As cool, rainy weather set in the other day, I had a hankering for pot au feu. Ran out for the ingredients, came home to look up my recipe on this site — and was astounded to find it wasn’t there. So today I offer you this classic French dish of broth, beef and veggies. In past centuries, pot au feu (literally ‘pot on the fire’) was made in a cauldron, simmering for hours over a fire. Although the ingredients are humble, the result is regal.
Pot au feu / Pot au feu
There are as many ways to make this dish as there are cooks in France. The basic ingredients are stewing beef, onion, carrots, turnips, leeks, potatoes, bay, thyme and marrow bones. And then the discussion begins. In her excellent French Provincial Cooking (1960), Elizabeth David devotes five pages of tiny type to the preparation of pot au feu, including a passage on what type of soup pot to use (‘earthenware, copper, enamelled iron or heavy aluminium’) and another on why non-French cooks often suppose that pot au feu ‘holds some special secret which eludes them’.
Not to be outdone, Julia Child, in her Mastering the Art of French Cooking, Volume 1 (1961), makes still more of a meal of pot au feu with what she describes as a Normandy version including pork, chicken and sausages in addition to the boiled beef and vegetables. This version, by the way, I have never seen. Most French recipes tend to be simpler, differing mainly in the cuts of beef and the types of vegetables to use.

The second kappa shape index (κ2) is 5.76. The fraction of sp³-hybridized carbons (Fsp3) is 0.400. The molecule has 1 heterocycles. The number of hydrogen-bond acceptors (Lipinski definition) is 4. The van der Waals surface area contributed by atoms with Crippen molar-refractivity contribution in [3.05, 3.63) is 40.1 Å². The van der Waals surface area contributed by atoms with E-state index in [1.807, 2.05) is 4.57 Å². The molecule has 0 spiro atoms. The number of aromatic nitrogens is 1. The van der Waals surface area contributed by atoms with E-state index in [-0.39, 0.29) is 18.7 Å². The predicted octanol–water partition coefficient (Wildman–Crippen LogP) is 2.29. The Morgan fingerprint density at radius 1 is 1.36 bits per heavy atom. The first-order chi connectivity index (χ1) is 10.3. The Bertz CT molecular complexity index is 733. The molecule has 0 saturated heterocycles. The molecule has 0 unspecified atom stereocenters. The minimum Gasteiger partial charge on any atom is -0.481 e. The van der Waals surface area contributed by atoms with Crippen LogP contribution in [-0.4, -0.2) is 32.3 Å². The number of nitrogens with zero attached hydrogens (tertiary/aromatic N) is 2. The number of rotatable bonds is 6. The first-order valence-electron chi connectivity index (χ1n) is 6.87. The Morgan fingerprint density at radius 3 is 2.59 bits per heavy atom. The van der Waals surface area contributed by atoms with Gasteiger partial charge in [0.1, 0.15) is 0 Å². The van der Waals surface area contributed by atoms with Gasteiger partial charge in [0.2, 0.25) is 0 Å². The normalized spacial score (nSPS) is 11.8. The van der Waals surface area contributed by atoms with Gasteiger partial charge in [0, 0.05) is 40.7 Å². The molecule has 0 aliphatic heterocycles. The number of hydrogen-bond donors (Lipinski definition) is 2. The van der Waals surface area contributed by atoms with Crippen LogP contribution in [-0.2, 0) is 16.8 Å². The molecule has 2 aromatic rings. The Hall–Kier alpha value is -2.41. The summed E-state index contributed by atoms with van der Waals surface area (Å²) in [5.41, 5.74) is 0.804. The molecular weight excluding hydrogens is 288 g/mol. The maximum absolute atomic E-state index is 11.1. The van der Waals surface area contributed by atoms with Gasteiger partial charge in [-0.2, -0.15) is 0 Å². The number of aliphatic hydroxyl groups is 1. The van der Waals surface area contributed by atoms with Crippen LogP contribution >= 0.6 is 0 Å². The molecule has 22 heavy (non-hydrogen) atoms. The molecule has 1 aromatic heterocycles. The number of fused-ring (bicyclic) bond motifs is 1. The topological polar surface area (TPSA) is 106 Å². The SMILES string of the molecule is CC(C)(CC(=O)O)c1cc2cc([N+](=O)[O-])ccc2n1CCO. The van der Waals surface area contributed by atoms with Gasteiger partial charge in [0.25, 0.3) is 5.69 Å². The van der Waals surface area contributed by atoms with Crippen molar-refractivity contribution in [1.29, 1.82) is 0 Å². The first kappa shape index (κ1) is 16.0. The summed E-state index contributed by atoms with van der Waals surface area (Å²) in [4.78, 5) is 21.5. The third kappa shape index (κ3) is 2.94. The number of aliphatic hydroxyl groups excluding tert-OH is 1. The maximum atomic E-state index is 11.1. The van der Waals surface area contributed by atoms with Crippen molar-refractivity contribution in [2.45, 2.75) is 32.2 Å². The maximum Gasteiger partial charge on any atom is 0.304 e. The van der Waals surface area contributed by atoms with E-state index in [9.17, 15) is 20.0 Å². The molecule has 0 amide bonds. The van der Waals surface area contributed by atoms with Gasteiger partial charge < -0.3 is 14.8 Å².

I also make a simple version, although it’s a lengthy process. The beef is boiled for more than four hours, reaching a sublime tenderness and producing a deeply aromatic broth. The veggies are added at the end to retain maximum flavor. This is a healthy dish, as the fat is skimmed away during cooking. It is served in two stages — first the broth, then the meat and vegetables arranged on a platter, often with sea salt, Dijon mustard and sharp French cornichons (little pickles) alongside.
Break out a bottle of hearty red, bring on some crusty bread and you have a meal fit for a king or a queen, not to mention the little princes and princesses. Pot au feu is a family dish par excellence, and a wonderful addition to the menu as cold weather arrives. I hope you enjoy it as much as we did.